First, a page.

Washington (CNN) - A slew of adjectives come to mind to describe the past week on Capitol Hill: historic, intense, passionate and exhausting, to name a few. We saw Democrats finally reach their goal that for so long seemed so out of reach, and outnumbered Republicans giving their arguments against sweeping reform as the wrong prescription for what all agree is an ailing system.
This last leg of the health care marathon brought a slew of citizens to the Capitol. Unfortunately, some of the protests had nothing to do with health care – calling a civil rights icon the 'N' word, and hurling a slur at an openly gay congressman. There were also thousands of peaceful protesters genuinely exercising their precious right to demonstrate, to call on Congress not to pass health care legislation they vehemently oppose.
At one point during the weekend of House health care votes, several House Republicans went onto the balcony of the Capitol to show solidarity with the demonstrators. One of those GOP congressmen, Steve King of Iowa, was captured by our cameras holding a picture of House Speaker Nancy Pelosi. He gave a thumbs down, but then began to swipe the face of her picture, even appearing to slap it.
In an interview with King. I asked him to explain what appeared to be offensive gestures.
He called that description an exaggeration.
"My goal is to inspire people to stand up for the Constitution, stand up for fiscal responsibility, and stand up for the rule of law," said King, "This bill is an affront to the Constitution."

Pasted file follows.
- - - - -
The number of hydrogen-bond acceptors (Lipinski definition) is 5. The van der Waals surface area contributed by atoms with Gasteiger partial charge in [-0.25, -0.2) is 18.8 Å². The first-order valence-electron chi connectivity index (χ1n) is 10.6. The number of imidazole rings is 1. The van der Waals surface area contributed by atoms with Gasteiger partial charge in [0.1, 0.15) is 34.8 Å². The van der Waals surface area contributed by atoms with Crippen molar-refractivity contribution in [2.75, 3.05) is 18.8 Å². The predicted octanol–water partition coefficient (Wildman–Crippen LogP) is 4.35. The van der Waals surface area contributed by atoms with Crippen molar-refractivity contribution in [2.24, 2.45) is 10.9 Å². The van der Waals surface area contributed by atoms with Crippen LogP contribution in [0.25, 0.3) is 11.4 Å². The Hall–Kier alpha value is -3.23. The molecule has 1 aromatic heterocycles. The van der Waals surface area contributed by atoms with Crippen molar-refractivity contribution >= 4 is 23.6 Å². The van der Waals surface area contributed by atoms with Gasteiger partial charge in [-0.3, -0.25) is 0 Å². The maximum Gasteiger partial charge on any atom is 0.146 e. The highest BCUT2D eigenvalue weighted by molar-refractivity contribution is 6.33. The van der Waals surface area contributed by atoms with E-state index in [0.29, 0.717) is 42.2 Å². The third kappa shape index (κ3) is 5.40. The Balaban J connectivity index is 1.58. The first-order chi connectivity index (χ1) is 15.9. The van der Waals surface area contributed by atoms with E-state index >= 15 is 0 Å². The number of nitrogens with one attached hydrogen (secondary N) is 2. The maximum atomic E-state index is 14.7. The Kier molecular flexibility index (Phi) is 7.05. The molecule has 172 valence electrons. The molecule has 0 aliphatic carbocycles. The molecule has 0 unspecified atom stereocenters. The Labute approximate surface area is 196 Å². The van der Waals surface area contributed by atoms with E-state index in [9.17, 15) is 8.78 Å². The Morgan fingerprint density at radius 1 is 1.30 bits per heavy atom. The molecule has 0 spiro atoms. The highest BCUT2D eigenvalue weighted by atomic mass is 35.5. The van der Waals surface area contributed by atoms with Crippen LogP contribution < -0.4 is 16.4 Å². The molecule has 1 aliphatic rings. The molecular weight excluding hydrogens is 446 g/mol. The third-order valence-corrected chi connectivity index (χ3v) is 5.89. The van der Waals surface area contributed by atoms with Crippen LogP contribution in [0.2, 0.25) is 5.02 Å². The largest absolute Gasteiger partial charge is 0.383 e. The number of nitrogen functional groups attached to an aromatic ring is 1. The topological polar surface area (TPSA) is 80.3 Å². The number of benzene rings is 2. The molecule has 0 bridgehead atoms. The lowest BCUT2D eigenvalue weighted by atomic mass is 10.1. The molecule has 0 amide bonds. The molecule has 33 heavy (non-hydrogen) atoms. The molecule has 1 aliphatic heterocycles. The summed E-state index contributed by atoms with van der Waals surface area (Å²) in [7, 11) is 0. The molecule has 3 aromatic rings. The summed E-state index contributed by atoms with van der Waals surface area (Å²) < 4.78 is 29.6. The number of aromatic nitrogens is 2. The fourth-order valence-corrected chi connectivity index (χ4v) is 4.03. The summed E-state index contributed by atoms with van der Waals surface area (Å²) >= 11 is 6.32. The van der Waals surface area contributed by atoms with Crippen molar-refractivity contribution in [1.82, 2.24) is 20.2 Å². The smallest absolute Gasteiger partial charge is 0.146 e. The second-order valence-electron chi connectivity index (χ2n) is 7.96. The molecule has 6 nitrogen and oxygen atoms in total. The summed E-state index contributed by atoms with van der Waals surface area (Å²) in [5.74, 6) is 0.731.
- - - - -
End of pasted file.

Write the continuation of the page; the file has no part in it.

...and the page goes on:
When I asked again how he would describe it, he said it was “a melodrama” and that there were “a lot of things that were going on that day.”
At the end of a television piece I did about the issue, I said that King walked away before we could get him to explain further. However, the congressman was leaving to cast a vote in the House chamber. I should have been clear about his reason for leaving, and that he would have come back had we asked him to.
I did report, and it’s worth repeating, that King unequivocally condemned threats of violence or vandalism aimed at any of his colleagues.
And when it comes to the protests over the weekend, he said all he saw were "the best and cleanest and most tasteful people you could ask for, the kind of people that I would find at my church picnic were here."
Well, lawmakers back home for spring break are going to be attending a lot of church picnics, town hall meetings, and more over the next two weeks.
After months of defending an unfinished piece of business, Democrats left town eager to finally have something to sell. And Republicans are already on the road to try to repeal the new health care law. Lawsuits have been filed in court, and Rep. King ended the week by introducing repeal legislation.
In a parting press release King called the bill “creeping socialism.”
“The Pelosi Democrats will pay a price for their overreach,” said King.
In all my years covering Congress, plenty of issues have stirred passion – from immigration to abortion. But, like it or not, few pieces of legislation have had as much of a direct affect on Americans’ every day lives.
“This fight is far from over,” said King.
Alas, something both sides would agree is true.